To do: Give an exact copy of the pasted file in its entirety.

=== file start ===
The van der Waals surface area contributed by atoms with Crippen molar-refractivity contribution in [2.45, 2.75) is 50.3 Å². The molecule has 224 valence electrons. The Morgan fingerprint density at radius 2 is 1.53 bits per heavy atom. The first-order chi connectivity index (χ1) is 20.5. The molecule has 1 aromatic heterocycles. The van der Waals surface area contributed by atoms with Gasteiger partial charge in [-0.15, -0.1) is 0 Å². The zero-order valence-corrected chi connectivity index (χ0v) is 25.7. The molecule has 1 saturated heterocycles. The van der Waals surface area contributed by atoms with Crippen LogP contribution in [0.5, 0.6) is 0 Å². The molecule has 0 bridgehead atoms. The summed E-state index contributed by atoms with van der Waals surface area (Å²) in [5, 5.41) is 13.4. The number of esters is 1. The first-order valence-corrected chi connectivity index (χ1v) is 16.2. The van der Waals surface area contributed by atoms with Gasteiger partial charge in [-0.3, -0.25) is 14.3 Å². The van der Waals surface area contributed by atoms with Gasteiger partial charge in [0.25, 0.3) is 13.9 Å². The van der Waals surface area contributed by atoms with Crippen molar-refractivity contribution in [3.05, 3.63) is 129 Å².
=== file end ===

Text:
The van der Waals surface area contributed by atoms with Crippen molar-refractivity contribution in [2.45, 2.75) is 50.3 Å². The molecule has 224 valence electrons. The Morgan fingerprint density at radius 2 is 1.53 bits per heavy atom. The first-order chi connectivity index (χ1) is 20.5. The molecule has 1 aromatic heterocycles. The van der Waals surface area contributed by atoms with Gasteiger partial charge in [-0.15, -0.1) is 0 Å². The zero-order valence-corrected chi connectivity index (χ0v) is 25.7. The molecule has 1 saturated heterocycles. The van der Waals surface area contributed by atoms with Crippen LogP contribution in [0.5, 0.6) is 0 Å². The molecule has 0 bridgehead atoms. The summed E-state index contributed by atoms with van der Waals surface area (Å²) in [5, 5.41) is 13.4. The number of esters is 1. The first-order valence-corrected chi connectivity index (χ1v) is 16.2. The van der Waals surface area contributed by atoms with Gasteiger partial charge in [-0.3, -0.25) is 14.3 Å². The van der Waals surface area contributed by atoms with Gasteiger partial charge in [0.25, 0.3) is 13.9 Å². The van der Waals surface area contributed by atoms with Crippen molar-refractivity contribution in [3.05, 3.63) is 129 Å².